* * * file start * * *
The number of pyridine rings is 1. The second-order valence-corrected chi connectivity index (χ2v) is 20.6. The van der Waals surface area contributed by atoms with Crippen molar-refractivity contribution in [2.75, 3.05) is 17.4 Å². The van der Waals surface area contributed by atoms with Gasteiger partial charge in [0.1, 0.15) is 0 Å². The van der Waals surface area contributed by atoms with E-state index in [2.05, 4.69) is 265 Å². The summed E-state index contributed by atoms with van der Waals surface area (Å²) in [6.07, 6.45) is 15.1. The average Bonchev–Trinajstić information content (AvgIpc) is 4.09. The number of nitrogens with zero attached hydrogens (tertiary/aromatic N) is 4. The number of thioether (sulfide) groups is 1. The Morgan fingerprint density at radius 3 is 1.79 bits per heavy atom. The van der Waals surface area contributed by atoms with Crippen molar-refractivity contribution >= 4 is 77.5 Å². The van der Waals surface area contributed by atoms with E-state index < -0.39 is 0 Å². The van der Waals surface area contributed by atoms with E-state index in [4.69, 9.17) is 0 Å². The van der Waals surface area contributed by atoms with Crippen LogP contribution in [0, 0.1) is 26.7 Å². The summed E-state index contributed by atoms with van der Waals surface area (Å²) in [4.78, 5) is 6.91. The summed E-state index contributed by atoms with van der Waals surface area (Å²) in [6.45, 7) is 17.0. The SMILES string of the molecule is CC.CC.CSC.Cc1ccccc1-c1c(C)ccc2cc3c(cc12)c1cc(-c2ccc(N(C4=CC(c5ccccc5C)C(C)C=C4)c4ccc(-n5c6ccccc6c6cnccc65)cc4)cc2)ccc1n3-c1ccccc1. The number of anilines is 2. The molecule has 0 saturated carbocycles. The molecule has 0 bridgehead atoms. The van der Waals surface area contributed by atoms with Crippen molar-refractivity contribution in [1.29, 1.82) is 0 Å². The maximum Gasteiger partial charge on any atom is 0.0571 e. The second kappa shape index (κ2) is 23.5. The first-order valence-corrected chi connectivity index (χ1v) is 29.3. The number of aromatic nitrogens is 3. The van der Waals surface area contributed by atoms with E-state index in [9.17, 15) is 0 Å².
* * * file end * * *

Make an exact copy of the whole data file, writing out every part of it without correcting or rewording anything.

The number of pyridine rings is 1. The second-order valence-corrected chi connectivity index (χ2v) is 20.6. The van der Waals surface area contributed by atoms with Crippen molar-refractivity contribution in [2.75, 3.05) is 17.4 Å². The van der Waals surface area contributed by atoms with Gasteiger partial charge in [0.1, 0.15) is 0 Å². The van der Waals surface area contributed by atoms with E-state index in [2.05, 4.69) is 265 Å². The summed E-state index contributed by atoms with van der Waals surface area (Å²) in [6.07, 6.45) is 15.1. The average Bonchev–Trinajstić information content (AvgIpc) is 4.09. The number of nitrogens with zero attached hydrogens (tertiary/aromatic N) is 4. The number of thioether (sulfide) groups is 1. The Morgan fingerprint density at radius 3 is 1.79 bits per heavy atom. The van der Waals surface area contributed by atoms with Crippen molar-refractivity contribution >= 4 is 77.5 Å². The van der Waals surface area contributed by atoms with E-state index < -0.39 is 0 Å². The van der Waals surface area contributed by atoms with E-state index in [4.69, 9.17) is 0 Å². The van der Waals surface area contributed by atoms with Crippen LogP contribution in [0, 0.1) is 26.7 Å². The summed E-state index contributed by atoms with van der Waals surface area (Å²) in [4.78, 5) is 6.91. The summed E-state index contributed by atoms with van der Waals surface area (Å²) in [6.45, 7) is 17.0. The SMILES string of the molecule is CC.CC.CSC.Cc1ccccc1-c1c(C)ccc2cc3c(cc12)c1cc(-c2ccc(N(C4=CC(c5ccccc5C)C(C)C=C4)c4ccc(-n5c6ccccc6c6cnccc65)cc4)cc2)ccc1n3-c1ccccc1. The number of anilines is 2. The molecule has 0 saturated carbocycles. The molecule has 0 bridgehead atoms. The van der Waals surface area contributed by atoms with Crippen molar-refractivity contribution in [1.29, 1.82) is 0 Å². The maximum Gasteiger partial charge on any atom is 0.0571 e. The second kappa shape index (κ2) is 23.5. The first-order valence-corrected chi connectivity index (χ1v) is 29.3. The number of aromatic nitrogens is 3. The van der Waals surface area contributed by atoms with E-state index in [9.17, 15) is 0 Å².